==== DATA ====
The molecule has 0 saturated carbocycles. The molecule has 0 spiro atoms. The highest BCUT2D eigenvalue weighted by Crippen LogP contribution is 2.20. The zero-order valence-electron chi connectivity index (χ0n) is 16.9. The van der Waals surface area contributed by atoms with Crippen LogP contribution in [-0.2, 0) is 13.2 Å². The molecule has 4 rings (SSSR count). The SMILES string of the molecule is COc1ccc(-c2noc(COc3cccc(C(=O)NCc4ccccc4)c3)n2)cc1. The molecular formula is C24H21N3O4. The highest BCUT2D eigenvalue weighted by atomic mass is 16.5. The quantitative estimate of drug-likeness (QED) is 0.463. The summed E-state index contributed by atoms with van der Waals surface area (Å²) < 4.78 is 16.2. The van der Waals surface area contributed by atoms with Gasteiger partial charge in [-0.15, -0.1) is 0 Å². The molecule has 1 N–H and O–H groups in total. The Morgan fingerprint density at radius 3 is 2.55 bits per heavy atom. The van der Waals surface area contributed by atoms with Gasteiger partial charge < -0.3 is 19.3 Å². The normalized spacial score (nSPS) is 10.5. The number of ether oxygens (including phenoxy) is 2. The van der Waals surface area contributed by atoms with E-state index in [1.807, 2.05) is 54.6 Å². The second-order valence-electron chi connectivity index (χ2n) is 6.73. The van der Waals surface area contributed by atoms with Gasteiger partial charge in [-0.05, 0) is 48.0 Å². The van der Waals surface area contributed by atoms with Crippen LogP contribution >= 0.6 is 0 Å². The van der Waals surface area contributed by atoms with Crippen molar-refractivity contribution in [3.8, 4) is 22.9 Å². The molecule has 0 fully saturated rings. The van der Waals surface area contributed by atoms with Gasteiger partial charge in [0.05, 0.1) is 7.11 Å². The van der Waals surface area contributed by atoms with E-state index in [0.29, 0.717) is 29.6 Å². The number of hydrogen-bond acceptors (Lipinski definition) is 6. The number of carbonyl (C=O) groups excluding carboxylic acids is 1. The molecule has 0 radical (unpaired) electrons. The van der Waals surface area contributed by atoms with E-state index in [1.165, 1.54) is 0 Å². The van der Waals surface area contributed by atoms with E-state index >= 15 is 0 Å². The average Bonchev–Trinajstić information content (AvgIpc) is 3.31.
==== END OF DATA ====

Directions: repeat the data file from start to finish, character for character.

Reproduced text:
The molecule has 0 saturated carbocycles. The molecule has 0 spiro atoms. The highest BCUT2D eigenvalue weighted by Crippen LogP contribution is 2.20. The zero-order valence-electron chi connectivity index (χ0n) is 16.9. The van der Waals surface area contributed by atoms with Crippen LogP contribution in [-0.2, 0) is 13.2 Å². The molecule has 4 rings (SSSR count). The SMILES string of the molecule is COc1ccc(-c2noc(COc3cccc(C(=O)NCc4ccccc4)c3)n2)cc1. The molecular formula is C24H21N3O4. The highest BCUT2D eigenvalue weighted by atomic mass is 16.5. The quantitative estimate of drug-likeness (QED) is 0.463. The summed E-state index contributed by atoms with van der Waals surface area (Å²) < 4.78 is 16.2. The van der Waals surface area contributed by atoms with Gasteiger partial charge in [-0.15, -0.1) is 0 Å². The molecule has 1 N–H and O–H groups in total. The Morgan fingerprint density at radius 3 is 2.55 bits per heavy atom. The van der Waals surface area contributed by atoms with Gasteiger partial charge < -0.3 is 19.3 Å². The normalized spacial score (nSPS) is 10.5. The number of ether oxygens (including phenoxy) is 2. The van der Waals surface area contributed by atoms with E-state index in [1.807, 2.05) is 54.6 Å². The second-order valence-electron chi connectivity index (χ2n) is 6.73. The van der Waals surface area contributed by atoms with Gasteiger partial charge in [-0.05, 0) is 48.0 Å². The van der Waals surface area contributed by atoms with Crippen LogP contribution >= 0.6 is 0 Å². The van der Waals surface area contributed by atoms with Crippen molar-refractivity contribution in [3.8, 4) is 22.9 Å². The molecule has 0 fully saturated rings. The van der Waals surface area contributed by atoms with Gasteiger partial charge in [0.05, 0.1) is 7.11 Å². The van der Waals surface area contributed by atoms with E-state index in [0.29, 0.717) is 29.6 Å². The number of hydrogen-bond acceptors (Lipinski definition) is 6. The number of carbonyl (C=O) groups excluding carboxylic acids is 1. The molecule has 0 radical (unpaired) electrons. The van der Waals surface area contributed by atoms with E-state index in [1.165, 1.54) is 0 Å². The van der Waals surface area contributed by atoms with E-state index >= 15 is 0 Å². The average Bonchev–Trinajstić information content (AvgIpc) is 3.31.